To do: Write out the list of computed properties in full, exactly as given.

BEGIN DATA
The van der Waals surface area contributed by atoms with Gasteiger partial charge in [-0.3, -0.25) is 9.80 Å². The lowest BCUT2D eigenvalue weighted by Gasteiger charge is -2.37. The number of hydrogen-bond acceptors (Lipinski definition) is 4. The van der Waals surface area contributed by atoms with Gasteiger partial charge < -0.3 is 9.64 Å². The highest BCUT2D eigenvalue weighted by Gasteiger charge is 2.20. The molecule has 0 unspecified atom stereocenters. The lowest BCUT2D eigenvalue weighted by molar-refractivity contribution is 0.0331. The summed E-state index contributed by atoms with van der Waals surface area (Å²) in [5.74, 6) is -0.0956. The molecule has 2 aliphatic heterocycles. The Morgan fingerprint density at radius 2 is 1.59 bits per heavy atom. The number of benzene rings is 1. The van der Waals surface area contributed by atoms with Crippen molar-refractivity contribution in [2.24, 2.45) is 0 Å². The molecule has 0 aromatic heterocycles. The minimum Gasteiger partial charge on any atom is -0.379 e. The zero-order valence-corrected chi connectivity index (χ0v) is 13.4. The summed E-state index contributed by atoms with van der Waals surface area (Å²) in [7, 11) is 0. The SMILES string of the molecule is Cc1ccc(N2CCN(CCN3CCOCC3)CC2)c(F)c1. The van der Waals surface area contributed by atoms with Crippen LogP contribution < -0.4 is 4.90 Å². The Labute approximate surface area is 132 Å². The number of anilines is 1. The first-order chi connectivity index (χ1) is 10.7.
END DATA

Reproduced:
The van der Waals surface area contributed by atoms with Gasteiger partial charge in [-0.3, -0.25) is 9.80 Å². The lowest BCUT2D eigenvalue weighted by Gasteiger charge is -2.37. The number of hydrogen-bond acceptors (Lipinski definition) is 4. The van der Waals surface area contributed by atoms with Gasteiger partial charge < -0.3 is 9.64 Å². The highest BCUT2D eigenvalue weighted by Gasteiger charge is 2.20. The molecule has 0 unspecified atom stereocenters. The lowest BCUT2D eigenvalue weighted by molar-refractivity contribution is 0.0331. The summed E-state index contributed by atoms with van der Waals surface area (Å²) in [5.74, 6) is -0.0956. The molecule has 2 aliphatic heterocycles. The Morgan fingerprint density at radius 2 is 1.59 bits per heavy atom. The number of benzene rings is 1. The van der Waals surface area contributed by atoms with Crippen molar-refractivity contribution in [2.24, 2.45) is 0 Å². The molecule has 0 aromatic heterocycles. The minimum Gasteiger partial charge on any atom is -0.379 e. The zero-order valence-corrected chi connectivity index (χ0v) is 13.4. The summed E-state index contributed by atoms with van der Waals surface area (Å²) in [7, 11) is 0. The SMILES string of the molecule is Cc1ccc(N2CCN(CCN3CCOCC3)CC2)c(F)c1. The van der Waals surface area contributed by atoms with Crippen LogP contribution < -0.4 is 4.90 Å². The Labute approximate surface area is 132 Å². The number of anilines is 1. The first-order chi connectivity index (χ1) is 10.7.